Thanks!
:00000732:
No way possible that I know of to drive with ICE only. Get the update and run some short 10 mile tests to see if you have a bad performing car or it's your driving style.

http://www.hyundai-forums.com/229-sonata-yf-hybrid/162191-new-multi-ecu-update.html

Make sure you complaign about your poor mileage and that it jerks when it's cold.

Ten mile fairly flat freeway track results at different speeds with Hyundai Oil, tires at 40 psi, cruise control and ac on 74 deg with 70 deg weather. Avg MPG reset before each run with a warmed up ICE:

65 mph = 42.2 mpg
62 mph = 47.3 mpg
60 mph = 53.7, 49.9 mpg
55 mph = 50.0 mpg
 

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Does anyone have information as to disabling the hybrid motor, thereby using just the gas engine alone?
With the disastrously poor performance of my 2011 Sonata Hybrid and resultant poor mileage (to date: 26 mpg best, with 28,000 miles), I would opt to bypass the hybrid function altogether for better drivability and most likely better mileage. I asked a Hyundai mechanic above question and he stated that the car would not run under such a scenario. As I have no faith or trust in Hyundai, I cannot believe him.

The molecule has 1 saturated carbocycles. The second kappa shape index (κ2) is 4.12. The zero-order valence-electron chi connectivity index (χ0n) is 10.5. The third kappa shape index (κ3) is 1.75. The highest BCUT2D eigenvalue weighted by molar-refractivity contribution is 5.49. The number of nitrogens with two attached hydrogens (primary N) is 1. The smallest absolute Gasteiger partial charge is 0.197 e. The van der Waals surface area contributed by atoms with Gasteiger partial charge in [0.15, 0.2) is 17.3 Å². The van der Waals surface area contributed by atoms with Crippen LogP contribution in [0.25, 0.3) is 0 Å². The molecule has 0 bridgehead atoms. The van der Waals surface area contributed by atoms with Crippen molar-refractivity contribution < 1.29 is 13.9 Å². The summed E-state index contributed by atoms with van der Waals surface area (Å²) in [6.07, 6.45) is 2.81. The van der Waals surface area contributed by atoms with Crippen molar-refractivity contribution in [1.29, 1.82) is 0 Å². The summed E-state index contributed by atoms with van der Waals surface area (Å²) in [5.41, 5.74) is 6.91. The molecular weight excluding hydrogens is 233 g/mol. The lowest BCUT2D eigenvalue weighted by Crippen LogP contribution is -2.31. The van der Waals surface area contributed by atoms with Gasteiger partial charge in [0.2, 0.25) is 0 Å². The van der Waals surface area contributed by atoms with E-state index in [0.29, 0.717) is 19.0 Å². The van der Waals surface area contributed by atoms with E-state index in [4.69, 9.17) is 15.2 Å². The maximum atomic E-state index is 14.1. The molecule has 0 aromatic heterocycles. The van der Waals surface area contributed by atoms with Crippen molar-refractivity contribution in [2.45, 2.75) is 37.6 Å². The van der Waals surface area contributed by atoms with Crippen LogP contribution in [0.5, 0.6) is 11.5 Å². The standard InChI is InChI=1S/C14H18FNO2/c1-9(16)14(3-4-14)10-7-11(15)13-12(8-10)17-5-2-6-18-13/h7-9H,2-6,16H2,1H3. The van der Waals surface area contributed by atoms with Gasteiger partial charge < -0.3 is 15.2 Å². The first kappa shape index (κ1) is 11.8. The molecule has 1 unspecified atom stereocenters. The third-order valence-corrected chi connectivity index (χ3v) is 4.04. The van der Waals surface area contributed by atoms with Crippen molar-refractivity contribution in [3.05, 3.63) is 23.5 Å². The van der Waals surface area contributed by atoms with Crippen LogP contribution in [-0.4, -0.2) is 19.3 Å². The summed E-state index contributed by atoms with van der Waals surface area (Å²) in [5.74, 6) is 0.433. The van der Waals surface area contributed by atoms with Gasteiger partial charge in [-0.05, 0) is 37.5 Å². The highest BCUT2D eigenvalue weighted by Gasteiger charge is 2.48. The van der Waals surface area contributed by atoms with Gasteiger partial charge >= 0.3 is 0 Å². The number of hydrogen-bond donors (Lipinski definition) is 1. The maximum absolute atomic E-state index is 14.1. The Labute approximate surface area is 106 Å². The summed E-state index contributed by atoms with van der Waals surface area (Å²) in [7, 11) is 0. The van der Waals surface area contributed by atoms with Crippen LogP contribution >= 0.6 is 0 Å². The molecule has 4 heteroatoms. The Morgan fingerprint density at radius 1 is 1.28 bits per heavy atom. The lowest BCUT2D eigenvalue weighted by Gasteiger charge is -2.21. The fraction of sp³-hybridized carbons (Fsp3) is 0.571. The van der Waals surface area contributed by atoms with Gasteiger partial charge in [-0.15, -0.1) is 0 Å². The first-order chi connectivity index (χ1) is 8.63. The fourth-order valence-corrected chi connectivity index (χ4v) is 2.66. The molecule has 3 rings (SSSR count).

So, is it possible to run a hybrid without the assistance of the hybrid motor?

At this point, I don't care about voiding warranty as Hyundai's warranty has proven to have less value or validity than the paper it's printed on.

Thanks!
If you are serious about this situation and not baiting us here, you must have this TSB performed at your dealer. INSIST that they perform this to fix driving performance:
http://www.hyundai-forums.com/229-sonata-yf-hybrid/162191-new-multi-ecu-update.html
 

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You wont be able to run this vehicle at all, or any hybrid for that matter, without the HEV battery.
And anyway it's a bad idea.

The ICE in a hybrid car usually isn't sufficient to make the car work acceptably by itself.

The performance AND gas mileage would plummet from bad to terrible.